The worker went on to argue that that violation could not be shielded by section 1 of the Charter, which permits the government to impose reasonable limits on Charter rights if those limits can be demonstrably justified.

In advancing her position, the worker contrasted sections 13(4) and (5) of the Act against sections 13(1) and (2) of the Act, the latter of which set out the preconditions for entitlement to benefits for disabilities other than mental stress, as follows:

13(1) A worker who sustains a personal injury by accident arising out of and in the course of his or her employment is entitled to benefits under the insurance plan.

(2) If the accident arises out of the worker’s employment, it is presumed to have occurred in the course of the employment unless the contrary is shown. If it occurs in the course of the worker’s employment, it is presumed to have arisen out of the employment unless the contrary is show.

In comparing sections 13(1) and (2) with sections 13(4) and (5) of the Act, the Tribunal noted the statute’s distinction between so-called “physical-mental” claims (which are dealt with under sections 13(1) and (2)) and “mental-mental” claims (which are dealt with under sections 13(4) and (5)), and observed that:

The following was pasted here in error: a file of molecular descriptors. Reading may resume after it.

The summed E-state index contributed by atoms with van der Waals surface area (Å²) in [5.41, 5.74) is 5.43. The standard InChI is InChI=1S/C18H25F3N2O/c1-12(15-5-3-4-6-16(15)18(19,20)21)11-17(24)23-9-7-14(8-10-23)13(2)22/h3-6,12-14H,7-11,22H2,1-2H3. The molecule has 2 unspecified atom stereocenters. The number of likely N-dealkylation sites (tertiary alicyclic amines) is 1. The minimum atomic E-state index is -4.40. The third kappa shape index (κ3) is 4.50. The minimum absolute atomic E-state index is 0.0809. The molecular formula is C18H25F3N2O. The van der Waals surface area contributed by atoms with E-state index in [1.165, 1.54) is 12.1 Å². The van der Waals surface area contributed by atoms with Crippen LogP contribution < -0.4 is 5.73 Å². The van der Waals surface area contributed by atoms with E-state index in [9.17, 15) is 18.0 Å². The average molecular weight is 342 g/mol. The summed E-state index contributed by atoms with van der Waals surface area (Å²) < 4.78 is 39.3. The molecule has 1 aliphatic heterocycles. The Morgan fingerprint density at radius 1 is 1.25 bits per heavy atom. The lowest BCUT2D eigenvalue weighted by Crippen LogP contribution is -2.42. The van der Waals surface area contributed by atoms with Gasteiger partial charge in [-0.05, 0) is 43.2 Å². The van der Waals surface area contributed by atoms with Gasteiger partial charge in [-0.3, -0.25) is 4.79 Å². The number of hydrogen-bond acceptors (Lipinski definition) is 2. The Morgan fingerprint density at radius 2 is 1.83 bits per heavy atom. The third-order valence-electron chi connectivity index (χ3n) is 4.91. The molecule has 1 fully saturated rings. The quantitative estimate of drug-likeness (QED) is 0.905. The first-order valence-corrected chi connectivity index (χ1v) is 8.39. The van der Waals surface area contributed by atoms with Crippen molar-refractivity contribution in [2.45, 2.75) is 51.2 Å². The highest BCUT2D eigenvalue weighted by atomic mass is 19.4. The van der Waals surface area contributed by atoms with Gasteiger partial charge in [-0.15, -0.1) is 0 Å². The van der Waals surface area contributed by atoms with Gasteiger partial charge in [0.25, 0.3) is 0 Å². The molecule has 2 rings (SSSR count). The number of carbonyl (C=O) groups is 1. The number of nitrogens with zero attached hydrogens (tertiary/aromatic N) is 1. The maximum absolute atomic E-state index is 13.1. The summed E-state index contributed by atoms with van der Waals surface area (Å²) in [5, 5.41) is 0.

• On the one hand, “physical-mental” claims, for which benefits are provided under the Act, involve situations in which a psychiatric condition is raised by a worker after a claim for a physical injury has already been recognized and, therefore, are not subject to sections 13(4) and (5) of the Act; however,
  • On the other hand, “mental-mental” claims which arise directly from workplace circumstances that do not involve a physical injury will not be characterized as disablements under the Act unless they arise out of circumstances that are “traumatic”, “sudden” and “unexpected” in the worker’s line of work.

Further to that comparison, WSIAT recognized that circumstances need not be “traumatic”, “sudden” or “unexpected” to permit the allowance of benefits for physical injuries; and the Tribunal therefore concluded that:

The impugned statutory provisions and related policy create a distinction based upon the ground of mental disability that is substantively discriminatory, thereby violating the equality guarantee provided by section 15(1) of the Charter. We also find that the impugned statutory and policy provisions are not justified under section 1 of the Charter. The remedy is that the Panel will not apply the impugned statutory provisions and the TMS policy to this appeal. Accordingly, the worker’s appeal is allowed.